The capabilities of machines and humans are different, but they work so much better together
The capabilities of machines and humans are different, but they work so much better together
A view from Dave Coplin

Trust in AI: why humans and machines are better together

Technology is now as universal as the people who use it and the proliferation of connected consumer experiences is creating more data than ever before....

Predictive models learn from how people interact with technology in order to suggest what action we should take next

Deep partnerships between humans and technology mean that machines are informing decisions we make in our daily lives already. From personalised advertising programmatically served based on the accrued understanding of what you like, to the localisation of search results, intelligent data analysis is core to our online experience today.

Predictive models learn from how people interact with technology in order to suggest what action we should take next - whether it’s informing stock levels, distribution plans, future product lines or multi-channel marketing strategies. And of course, there are communications services like virtual personal assistants – true evidence of humans and machines working in concert. This is the realm that is leading synergy between humans and machines creating, conversation as the new ‘user interface’ for creating more personal computing - informing the creation of new digital experiences that interact more naturally through bots, text, voice and video.

So the machines are intelligent, and they are learning a lot from us, but where does action come into it? The short answer: The humans choose.

Interpretation of knowledge 

A mass of intelligence is like the books that gradually gather on our shelves over the years. Just looking at them makes us feel smarter (or overwhelmed), but it’s when you take a few down off the shelf, immerse yourself in the different sources, and let them inform new ideas that can change your own way of thinking and living that the knowledge really makes a difference. And there are times when we let the answers we find in books solve things for us, but there are times where we choose to adapt and interpret the answers to make something new.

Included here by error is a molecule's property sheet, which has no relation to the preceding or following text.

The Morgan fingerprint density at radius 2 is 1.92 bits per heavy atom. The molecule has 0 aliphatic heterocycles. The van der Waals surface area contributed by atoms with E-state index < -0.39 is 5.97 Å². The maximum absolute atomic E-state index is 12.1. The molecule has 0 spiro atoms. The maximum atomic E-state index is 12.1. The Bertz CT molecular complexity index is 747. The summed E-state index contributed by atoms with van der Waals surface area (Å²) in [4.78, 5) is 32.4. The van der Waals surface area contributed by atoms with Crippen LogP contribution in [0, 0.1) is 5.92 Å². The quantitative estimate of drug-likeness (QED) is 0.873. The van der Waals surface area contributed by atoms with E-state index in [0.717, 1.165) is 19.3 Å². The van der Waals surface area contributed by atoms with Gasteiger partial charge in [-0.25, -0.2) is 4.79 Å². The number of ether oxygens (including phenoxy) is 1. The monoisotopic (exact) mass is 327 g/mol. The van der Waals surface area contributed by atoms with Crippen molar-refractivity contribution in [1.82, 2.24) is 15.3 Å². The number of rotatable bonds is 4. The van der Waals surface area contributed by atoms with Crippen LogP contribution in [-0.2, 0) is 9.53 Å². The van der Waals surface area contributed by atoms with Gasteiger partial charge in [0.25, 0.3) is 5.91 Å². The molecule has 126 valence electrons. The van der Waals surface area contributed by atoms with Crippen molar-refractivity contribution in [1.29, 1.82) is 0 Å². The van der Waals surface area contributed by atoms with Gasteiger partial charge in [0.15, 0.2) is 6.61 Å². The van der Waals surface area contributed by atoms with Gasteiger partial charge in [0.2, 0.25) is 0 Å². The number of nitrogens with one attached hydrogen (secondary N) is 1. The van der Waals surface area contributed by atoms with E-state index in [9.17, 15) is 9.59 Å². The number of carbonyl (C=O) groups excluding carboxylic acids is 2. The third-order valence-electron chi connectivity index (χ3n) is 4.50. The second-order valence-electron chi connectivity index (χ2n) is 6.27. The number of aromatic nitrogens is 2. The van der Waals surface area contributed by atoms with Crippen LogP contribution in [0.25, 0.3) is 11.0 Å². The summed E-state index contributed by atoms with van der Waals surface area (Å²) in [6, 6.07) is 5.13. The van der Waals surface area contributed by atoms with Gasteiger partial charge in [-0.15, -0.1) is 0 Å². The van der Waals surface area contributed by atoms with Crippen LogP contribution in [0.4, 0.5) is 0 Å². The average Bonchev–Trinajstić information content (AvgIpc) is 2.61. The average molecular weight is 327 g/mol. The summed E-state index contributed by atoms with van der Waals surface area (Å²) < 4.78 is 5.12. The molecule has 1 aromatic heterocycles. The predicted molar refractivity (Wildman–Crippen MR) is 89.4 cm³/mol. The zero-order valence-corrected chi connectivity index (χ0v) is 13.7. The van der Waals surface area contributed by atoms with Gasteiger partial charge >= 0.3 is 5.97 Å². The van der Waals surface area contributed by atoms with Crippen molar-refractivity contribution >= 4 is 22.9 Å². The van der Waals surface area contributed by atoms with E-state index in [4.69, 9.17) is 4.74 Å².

So it is with artificial intelligence. This automated intelligence will ultimately enable technology to act on our behalf, if we chose it to - completing the painful tasks such as renewing our driving license for example - freeing us to do more of the things we really care about and otherwise wouldn’t have time for. Importantly, artificial intelligence also provides people with a filter to the relevant data and empowers them to take action themselves; be that on a creative campaign based on consumer insights or in planning the round-the-world trip of a lifetime.

Experience enablers

While the capabilities of machines and the capabilities of humans are different, they work so much better together

With technology switching focus from data management into intelligent action, brands need to understand the nuances of changing consumer behaviour in the way they interact with technology and how artificial intelligence can be used to extend engagement. Brands today are an enabler of experiences.

For instance, on its 100th birthday Coca Cola celebrated with Cortana Analytics, using How-old.net – which analyses data including facial imagery to gain insights around age and gender. This technology detected individual objects in pictures, in turn identifying bottles and branding the users screen red. The campaign showcased the potential of real-time analytics and machine learning and within a week more that 380m images had been submitted to the site by 50m users worldwide.

How-old.net uses special algorithms to calculate the age of the subject in the image

Trust barriers

In order for artificial intelligence to reach its full potential, brands need to be transparent and instil trust in consumers for data sharing. Research by the British Science Association revealed a vast lack of trust in artificial intelligent machines, with fears of being ‘taken over’ by technology. This suspicion is a major barrier to close relationships forming between technology and humans – a relationship that is needed in order for artificial intelligence to work. Artificial intelligence is in fact not artificial at all, it is an astute web of intelligence surfacing the most pertinent elements at the right time for the right purpose – and enabling humans to make the choices that are right for them.

While some may think artificial intelligence is a long way from affecting their day to day, brands must get a handle on how best to utilise its superpowers before it’s too late. Action is the true measure of artificial intelligence – either taking action on our behalf because we have chosen them to do so, or informing action that we take. We’re on the cusp of a generational change in how we think about computing. While the capabilities of machines and the capabilities of humans are different, they work so much better together. The power and accuracy of AI complements the creativity and emotion of humans. Together they are more powerful than either is alone.

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